Now, the concept that human behaviour, including social interactions, involve the play of interactive neural circuits involving large numbers of people, operating in the present moment and having a connection to events and people far back in time, has long been a topic of interest to me.
At times I’ve had an intuitive sense that such circuits are a part of life, and explain many things, that would otherwise not be so easy to comprehend. When I speak of intuition, I keep in mind that many things in life are counterintuitive. I do not assume that my intuition is of great value. But, the intuition is there.
Brainwashed (2013), Anthropology of the Brain (2014), and Nonsense (2015)
Reading Filion’s book prompted me to read Anthropology of the Brain: Consciousness, Culture, and Free Will (2014).
I’ve also decided to read Brainwashed: The Seductive Appeal of Mindless Neuroscience (2013) and Nonsense: The Power of Not Knowing (2015).
Consciousness and the Brain (2014)
I’ve also been reading Consciousness and the Brain: Deciphering How the Brain Codes Our Thoughts (2014).
For the current post, I will share blurbs for each of the books; in subsequent posts, when I get around to them, I will address Anthropology of the Brain in some detail, as it is a book that is of much interest to me. The following blurbs are from the Toronto Public Library website.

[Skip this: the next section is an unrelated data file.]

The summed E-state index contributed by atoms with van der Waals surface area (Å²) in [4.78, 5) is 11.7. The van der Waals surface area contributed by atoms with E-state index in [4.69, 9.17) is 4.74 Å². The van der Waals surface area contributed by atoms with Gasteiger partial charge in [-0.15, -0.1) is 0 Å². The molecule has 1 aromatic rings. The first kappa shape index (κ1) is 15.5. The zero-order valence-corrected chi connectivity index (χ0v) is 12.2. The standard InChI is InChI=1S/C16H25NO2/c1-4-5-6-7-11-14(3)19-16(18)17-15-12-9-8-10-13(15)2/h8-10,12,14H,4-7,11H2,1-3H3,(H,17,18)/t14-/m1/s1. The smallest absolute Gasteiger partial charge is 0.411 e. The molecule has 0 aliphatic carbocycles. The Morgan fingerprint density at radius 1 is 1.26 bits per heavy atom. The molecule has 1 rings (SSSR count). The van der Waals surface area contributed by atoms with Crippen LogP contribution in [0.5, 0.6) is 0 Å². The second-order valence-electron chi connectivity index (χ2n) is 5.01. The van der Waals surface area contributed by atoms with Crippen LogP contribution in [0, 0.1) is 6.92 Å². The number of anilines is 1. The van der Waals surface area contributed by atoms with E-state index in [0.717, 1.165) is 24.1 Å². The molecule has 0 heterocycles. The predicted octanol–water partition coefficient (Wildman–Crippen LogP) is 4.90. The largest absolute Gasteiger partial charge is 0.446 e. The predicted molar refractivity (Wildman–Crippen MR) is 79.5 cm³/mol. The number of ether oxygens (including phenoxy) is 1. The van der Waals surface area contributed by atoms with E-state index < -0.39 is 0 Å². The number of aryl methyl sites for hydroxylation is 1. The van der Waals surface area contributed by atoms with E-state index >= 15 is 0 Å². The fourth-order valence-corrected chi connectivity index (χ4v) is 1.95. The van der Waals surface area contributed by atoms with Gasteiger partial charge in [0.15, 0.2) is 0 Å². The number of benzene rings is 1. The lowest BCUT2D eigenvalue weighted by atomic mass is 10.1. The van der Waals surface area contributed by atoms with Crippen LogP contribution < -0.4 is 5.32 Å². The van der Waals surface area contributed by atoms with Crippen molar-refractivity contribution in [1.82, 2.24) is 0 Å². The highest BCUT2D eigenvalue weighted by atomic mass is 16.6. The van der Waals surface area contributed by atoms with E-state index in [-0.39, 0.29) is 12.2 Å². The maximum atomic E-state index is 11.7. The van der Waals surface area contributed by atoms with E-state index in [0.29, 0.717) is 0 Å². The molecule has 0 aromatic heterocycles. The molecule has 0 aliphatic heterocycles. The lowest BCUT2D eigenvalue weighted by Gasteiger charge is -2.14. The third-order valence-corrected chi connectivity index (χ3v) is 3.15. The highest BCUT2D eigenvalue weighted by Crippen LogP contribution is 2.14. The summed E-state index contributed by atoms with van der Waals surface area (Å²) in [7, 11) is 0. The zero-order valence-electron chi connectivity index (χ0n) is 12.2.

Anthropology of the Brain (2014)
In this unique exploration of the mysteries of the human brain, Roger Bartra shows that consciousness is a phenomenon that occurs not only in the mind but also in an external network, a symbolic system. He argues that the symbolic systems created by humans in art, language, in cooking or in dress, are the key to understanding human consciousness.
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In recent years, the advent of MRI technology seems to have unlocked the secrets of the human mind, revealing the sources of our deepest desires, intentions, and fears. In this book, the authors argue that the explanatory power of brain scans in particular and neuroscience more generally has been vastly overestimated. Although acknowledging its tremendous potential, they believe that the overzealous application of the burgeoning field of brain science has put innocent people in jail, prevented addicts from healing themselves, and undermined notions of free will and responsibility.
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Consciousness and the Brain (2014)